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David Brussat, Architecture Here and There
The Rhode Island Historical Society yesterday
displayed its amazing 1809 drop curtain, owned by the society since 1833 and
depicting the town as it appeared in 1808, twenty years before the Providence
Arcade was built in 1828. It is thought to be the oldest curtain of its kind in
I dropped in to see it near the end of
celebratory viewing hours of 1 p.m. to 5 p.m., and while I had long been
familiar with its existence and had seen it in books on Providence history and
architecture, one must see it in person to understand how fully it is charged
with the energy of time and place.
John Worrall, a scenery painter and pantomime
dancer at the first theater constructed in Providence, on the site of what is
now Grace Church, seems to have daubed the curtain from a vantage point on
Federal Hill. You can see the easterly edge of what was then still a
residential area, the Providence River flowing beyond, and beyond that College
Hill, then called “The Neck.” Brown University, founded in 1764, became Brown,
named for the prominent family of donors, merely five years before the curtain
was painted. University Hall, built soon after the college moved from Warren,
R.I., to Providence in 1770, can be seen in the above image along a seam of the
curtain, whose ten linen panels total 24 feet across and reach up 15 feet.
The curtain raises a number of questions for
your architectural sleuth. For example, the road that proceeds downhill from
University Hall (still called the College Edifice in 1809) must eventually have
become College Street, at the bottom of which you’d think would be Weybosset
Bridge, erected in 1663 and replaced five times before 1809. But the bridge
cannot be seen, perhaps because it is behind a stand of trees on the near side
of the river.
Where is it? The first image below is a
closeup taken Thursday by me of that segment. It does not show in the minimal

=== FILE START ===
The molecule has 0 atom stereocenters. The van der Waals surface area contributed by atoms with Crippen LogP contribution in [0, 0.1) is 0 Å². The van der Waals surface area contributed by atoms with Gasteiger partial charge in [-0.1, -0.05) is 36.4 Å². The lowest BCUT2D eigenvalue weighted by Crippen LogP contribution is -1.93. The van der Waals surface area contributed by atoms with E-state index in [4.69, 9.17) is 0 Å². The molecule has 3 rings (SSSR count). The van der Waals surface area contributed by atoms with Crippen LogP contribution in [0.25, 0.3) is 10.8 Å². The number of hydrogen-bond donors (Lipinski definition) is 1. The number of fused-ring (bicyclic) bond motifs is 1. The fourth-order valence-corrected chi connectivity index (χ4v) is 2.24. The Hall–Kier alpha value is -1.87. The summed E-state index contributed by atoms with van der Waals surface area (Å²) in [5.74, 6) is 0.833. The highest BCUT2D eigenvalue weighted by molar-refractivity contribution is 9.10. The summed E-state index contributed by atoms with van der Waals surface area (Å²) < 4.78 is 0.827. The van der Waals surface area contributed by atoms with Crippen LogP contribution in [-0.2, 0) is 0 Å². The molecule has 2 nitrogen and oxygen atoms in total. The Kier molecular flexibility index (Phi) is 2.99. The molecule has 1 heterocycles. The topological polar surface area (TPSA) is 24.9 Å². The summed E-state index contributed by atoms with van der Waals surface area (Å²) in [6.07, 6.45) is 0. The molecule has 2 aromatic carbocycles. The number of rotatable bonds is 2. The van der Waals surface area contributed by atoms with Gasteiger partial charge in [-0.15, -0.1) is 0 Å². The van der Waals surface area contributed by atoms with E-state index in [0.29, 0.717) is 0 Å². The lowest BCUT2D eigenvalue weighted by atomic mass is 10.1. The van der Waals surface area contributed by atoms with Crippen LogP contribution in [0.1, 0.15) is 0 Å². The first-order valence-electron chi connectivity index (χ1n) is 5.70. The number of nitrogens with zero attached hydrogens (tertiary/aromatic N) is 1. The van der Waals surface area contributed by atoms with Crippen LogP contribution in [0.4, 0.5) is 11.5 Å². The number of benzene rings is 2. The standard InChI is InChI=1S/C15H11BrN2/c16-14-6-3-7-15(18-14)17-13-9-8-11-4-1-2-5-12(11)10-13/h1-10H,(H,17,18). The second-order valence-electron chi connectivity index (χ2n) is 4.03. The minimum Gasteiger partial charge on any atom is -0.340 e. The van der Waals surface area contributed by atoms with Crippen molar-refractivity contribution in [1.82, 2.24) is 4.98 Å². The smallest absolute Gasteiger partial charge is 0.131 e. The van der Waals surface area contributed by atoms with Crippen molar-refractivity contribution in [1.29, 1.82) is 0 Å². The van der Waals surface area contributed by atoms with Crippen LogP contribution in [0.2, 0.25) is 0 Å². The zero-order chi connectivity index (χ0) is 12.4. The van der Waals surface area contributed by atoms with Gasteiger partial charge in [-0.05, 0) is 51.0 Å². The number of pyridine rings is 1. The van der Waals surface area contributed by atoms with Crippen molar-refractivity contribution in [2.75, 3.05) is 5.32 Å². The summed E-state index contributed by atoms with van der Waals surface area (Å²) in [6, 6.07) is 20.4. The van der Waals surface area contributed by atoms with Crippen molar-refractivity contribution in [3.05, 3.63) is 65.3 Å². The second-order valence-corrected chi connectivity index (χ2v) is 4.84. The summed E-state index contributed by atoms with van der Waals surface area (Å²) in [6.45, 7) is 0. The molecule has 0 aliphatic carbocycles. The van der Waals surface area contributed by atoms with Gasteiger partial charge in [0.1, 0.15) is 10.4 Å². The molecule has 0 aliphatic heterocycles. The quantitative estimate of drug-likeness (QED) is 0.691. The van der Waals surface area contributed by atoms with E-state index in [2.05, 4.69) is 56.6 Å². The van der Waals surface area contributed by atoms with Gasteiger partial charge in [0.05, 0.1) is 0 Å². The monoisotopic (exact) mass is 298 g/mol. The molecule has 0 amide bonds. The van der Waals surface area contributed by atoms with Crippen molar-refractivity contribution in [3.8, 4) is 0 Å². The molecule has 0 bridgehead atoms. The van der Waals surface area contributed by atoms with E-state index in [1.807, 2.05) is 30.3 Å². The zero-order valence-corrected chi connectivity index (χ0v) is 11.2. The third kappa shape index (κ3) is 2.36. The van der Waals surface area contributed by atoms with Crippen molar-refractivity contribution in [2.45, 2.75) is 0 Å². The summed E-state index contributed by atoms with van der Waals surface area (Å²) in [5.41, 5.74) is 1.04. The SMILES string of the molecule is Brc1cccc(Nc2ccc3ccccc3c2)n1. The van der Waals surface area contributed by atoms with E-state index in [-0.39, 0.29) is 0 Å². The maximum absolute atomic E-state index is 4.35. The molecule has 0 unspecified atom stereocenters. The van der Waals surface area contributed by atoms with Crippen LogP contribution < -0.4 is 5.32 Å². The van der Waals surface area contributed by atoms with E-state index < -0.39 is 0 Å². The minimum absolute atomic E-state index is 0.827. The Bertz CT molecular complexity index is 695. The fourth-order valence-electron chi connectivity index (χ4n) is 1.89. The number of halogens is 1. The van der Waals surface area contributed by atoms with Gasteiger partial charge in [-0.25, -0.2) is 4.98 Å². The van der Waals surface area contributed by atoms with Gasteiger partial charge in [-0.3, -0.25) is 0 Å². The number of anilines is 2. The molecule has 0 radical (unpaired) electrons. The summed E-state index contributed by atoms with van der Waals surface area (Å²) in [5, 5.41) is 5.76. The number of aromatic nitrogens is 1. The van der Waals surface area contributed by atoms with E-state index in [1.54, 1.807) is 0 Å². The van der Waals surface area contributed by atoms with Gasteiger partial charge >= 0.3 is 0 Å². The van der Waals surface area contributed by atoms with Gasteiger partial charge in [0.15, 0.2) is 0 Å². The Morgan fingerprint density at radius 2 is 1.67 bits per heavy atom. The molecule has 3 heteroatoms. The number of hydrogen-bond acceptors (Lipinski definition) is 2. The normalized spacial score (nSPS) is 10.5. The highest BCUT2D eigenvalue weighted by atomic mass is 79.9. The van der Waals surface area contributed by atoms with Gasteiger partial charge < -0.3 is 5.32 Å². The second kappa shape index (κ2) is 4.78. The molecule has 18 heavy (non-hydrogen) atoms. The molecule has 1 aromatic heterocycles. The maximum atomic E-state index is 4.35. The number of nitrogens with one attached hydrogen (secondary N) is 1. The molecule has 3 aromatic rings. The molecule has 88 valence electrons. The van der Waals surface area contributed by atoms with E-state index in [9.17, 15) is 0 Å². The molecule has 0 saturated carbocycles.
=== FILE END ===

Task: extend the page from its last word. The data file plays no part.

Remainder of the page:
space between the trees. Perhaps the existence of the trees offered Worrall the
opportunity not to paint the bridge. Or, perhaps, for the same reason, he
painted in a stand of trees that did not exist. Hard to know, but fun to
speculate! The bridge was destroyed seven years later in the Great Gale of 1815
and rebuilt twice as wide.
Or maybe the bridge that existed in 1808 is
hidden behind houses along what seems to be the narrower southern stretch of
the river, which seems to widen just right of the stand of trees. The six-map
analysis of the changing banks of the river by John Hutchins Cady, which I
discuss in Chapter 13, “The Widest Bridge in the World,” in my Lost
Providence (2017), bears out that possibility. The third map in that
progression shows the Cove (not the Cove Basin, built later on the
Woonasquatucket River). So, it was indeed those houses that excused Worrall
from painting the bridge. Brilliant deduction, Sherlock!
(I have taken the liberty of enhancing the
contrast of the images above and below. The conservation of the curtain, by
Curtains Without Borders, did not attempt to erase the dimming effect of time
but to fill in imagery rubbed by folding and wear, mostly along the seams of
the panels. Marvelous as it is, this was not, after all, the restoration of
Michelangelo’s Sistine Chapel.)
It looks as if the western embankment of the
river, nearest the observer, is more densely occupied than College Hill itself.
Of course, unlike on College Hill, most of the early structures on the
Weybosset Neck were torn down and replaced, maybe once or twice or more, by the
structures that now make up today’s downtown. Some of the houses on the west
side of College Hill that were there in 1809 still exist today. No doubt a few
are on the curtain. It is hard to know whether the houses painted onto the far
side of the river are accurate or artistic renderings of what houses there were
like in 1809, so that Worrall could generalize the appearance of each house he
drew. The truth is probably somewhere in between. It is even harder to
ascertain the accuracy of the houses on the near side of the river, since they
are certainly all gone.
If I come across an analysis of the drop curtain’s depiction of Providence that answers some of these questions, I will report dutifully to the readership. In the meantime, feel free to speculate based on the images above and below – better yet, visit the RI Historical Society at Aldrich House, 110 Benevolent St. – and I will be glad to publish the most interesting speculations. (Below, the images proceed from north to south, with a nearly full view at the bottom.)
By David Brussat, architect writer
and founder of www.architecturehereandthere.com